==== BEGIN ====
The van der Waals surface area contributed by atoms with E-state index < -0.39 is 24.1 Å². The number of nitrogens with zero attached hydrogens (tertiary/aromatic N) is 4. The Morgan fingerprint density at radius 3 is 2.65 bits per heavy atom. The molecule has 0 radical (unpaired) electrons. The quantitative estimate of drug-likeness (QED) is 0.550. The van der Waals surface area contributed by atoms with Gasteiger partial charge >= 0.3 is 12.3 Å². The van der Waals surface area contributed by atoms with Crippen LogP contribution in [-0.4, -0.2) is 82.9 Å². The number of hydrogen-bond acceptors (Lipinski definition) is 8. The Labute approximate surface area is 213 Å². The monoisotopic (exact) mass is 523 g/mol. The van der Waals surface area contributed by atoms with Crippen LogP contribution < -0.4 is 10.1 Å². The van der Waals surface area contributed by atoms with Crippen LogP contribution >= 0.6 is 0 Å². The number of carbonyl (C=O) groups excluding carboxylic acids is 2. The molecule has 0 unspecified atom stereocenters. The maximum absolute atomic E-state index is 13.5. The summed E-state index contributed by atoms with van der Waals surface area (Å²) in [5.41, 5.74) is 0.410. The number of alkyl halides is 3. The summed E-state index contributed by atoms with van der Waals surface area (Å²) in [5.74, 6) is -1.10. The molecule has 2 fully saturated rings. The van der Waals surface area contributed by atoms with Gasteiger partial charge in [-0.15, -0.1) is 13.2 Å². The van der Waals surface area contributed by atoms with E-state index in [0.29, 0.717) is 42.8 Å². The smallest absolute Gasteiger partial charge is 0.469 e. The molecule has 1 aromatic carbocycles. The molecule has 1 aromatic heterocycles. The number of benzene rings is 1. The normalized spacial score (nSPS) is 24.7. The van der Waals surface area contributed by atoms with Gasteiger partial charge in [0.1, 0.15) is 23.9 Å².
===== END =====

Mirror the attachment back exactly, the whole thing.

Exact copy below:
The van der Waals surface area contributed by atoms with E-state index < -0.39 is 24.1 Å². The number of nitrogens with zero attached hydrogens (tertiary/aromatic N) is 4. The Morgan fingerprint density at radius 3 is 2.65 bits per heavy atom. The molecule has 0 radical (unpaired) electrons. The quantitative estimate of drug-likeness (QED) is 0.550. The van der Waals surface area contributed by atoms with Gasteiger partial charge >= 0.3 is 12.3 Å². The van der Waals surface area contributed by atoms with Crippen LogP contribution in [-0.4, -0.2) is 82.9 Å². The number of hydrogen-bond acceptors (Lipinski definition) is 8. The Labute approximate surface area is 213 Å². The monoisotopic (exact) mass is 523 g/mol. The van der Waals surface area contributed by atoms with Crippen LogP contribution < -0.4 is 10.1 Å². The van der Waals surface area contributed by atoms with Crippen LogP contribution >= 0.6 is 0 Å². The number of carbonyl (C=O) groups excluding carboxylic acids is 2. The molecule has 0 unspecified atom stereocenters. The maximum absolute atomic E-state index is 13.5. The summed E-state index contributed by atoms with van der Waals surface area (Å²) in [5.41, 5.74) is 0.410. The number of alkyl halides is 3. The summed E-state index contributed by atoms with van der Waals surface area (Å²) in [5.74, 6) is -1.10. The molecule has 2 fully saturated rings. The van der Waals surface area contributed by atoms with Gasteiger partial charge in [-0.15, -0.1) is 13.2 Å². The van der Waals surface area contributed by atoms with E-state index in [0.29, 0.717) is 42.8 Å². The smallest absolute Gasteiger partial charge is 0.469 e. The molecule has 1 aromatic carbocycles. The molecule has 1 aromatic heterocycles. The number of benzene rings is 1. The normalized spacial score (nSPS) is 24.7. The van der Waals surface area contributed by atoms with Gasteiger partial charge in [0.1, 0.15) is 23.9 Å².